Adding 'diversion of /usr/bin/strings to /usr/bin/strings.single by binutils-multiarch'
Adding 'diversion of /usr/bin/strip to /usr/bin/strip.single by binutils-multiarch'
Adding 'diversion of /usr/bin/size to /usr/bin/size.single by binutils-multiarch'
Adding 'diversion of /usr/bin/ar to /usr/bin/ar.single by binutils-multiarch'
Adding 'diversion of /usr/bin/ranlib to /usr/bin/ranlib.single by binutils-multiarch'
Adding 'diversion of /usr/bin/addr2line to /usr/bin/addr2line.single by binutils-multiarch'
Adding 'diversion of /usr/bin/gprof to /usr/bin/gprof.single by binutils-multiarch'
Adding 'diversion of /usr/bin/readelf to /usr/bin/readelf.single by binutils-multiarch'
Setting up binutils-multiarch ( ...

Test the cross-compile environment

Test compilation

Create a file "hello.c", containing the following code:

#include <stdio.h>

int main()
    printf("Hello cross-compiling world!\n");
    return 0;

Compile it statically with the new cross-compiler.

$ARCH-linux-gnu-gcc -static hello.c -o hello

Check the binary's type with "file".

file hello

You should see something like:

hello: ELF 32-bit MSB executable, PowerPC or cisco 4500, version 1 (SYSV), for GNU/Linux 2.2.0, statically linked, not stripped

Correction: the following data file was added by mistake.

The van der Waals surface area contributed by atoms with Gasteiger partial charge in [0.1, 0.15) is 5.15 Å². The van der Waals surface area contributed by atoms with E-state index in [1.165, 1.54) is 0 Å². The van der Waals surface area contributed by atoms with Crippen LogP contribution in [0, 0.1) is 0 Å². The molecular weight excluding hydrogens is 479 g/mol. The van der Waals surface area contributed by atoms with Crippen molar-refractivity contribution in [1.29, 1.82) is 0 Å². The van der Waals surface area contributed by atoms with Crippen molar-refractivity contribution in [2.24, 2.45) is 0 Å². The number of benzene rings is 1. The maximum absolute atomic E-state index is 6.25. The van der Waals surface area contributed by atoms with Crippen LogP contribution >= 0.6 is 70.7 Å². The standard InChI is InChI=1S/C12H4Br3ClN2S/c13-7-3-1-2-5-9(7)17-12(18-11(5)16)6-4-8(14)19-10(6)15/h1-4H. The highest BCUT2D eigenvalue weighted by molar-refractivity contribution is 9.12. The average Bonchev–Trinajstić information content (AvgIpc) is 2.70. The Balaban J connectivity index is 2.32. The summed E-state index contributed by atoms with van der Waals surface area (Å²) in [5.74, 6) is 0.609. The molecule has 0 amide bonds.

for the PowerPC architecture.

Install qemu

qemu is an emulator for various architectures. It supports both whole-system emulation as well as single-program emulation with system-call conversion.

sudo apt-get install qemu

Run the test program with qemu

To run the test program with qemu, just prefix it with "qemu-$ARCH" (assuming of course that your architecture is supported by qemu).

qemu-$ARCH ./hello

You should see:

Hello cross-compiling world!

Get all the libraries you need

apt-cross is in Lenny but no longer in Squeeze. pdebuild-cross in Squeeze contains an early version of xapt or you can use the xapt xapt package from experimental until Squeeze is released.

xapt usage (squeeze):

xapt -a armel $LIBRARY

xapt usage (wheezy and unstable):

xapt -a armel -m $LIBRARY

The -m is necessary if pulling in packages from testing or unstable because of the MultiArch changes.

If you are still using Lenny, apt-cross is necessary.

apt-cross reminders:

apt-get install apt-cross dpkg-cross


apt-cross -a $ARCH -u

Fetch your cross favorite library

apt-cross -a $ARCH -i $LIBRARY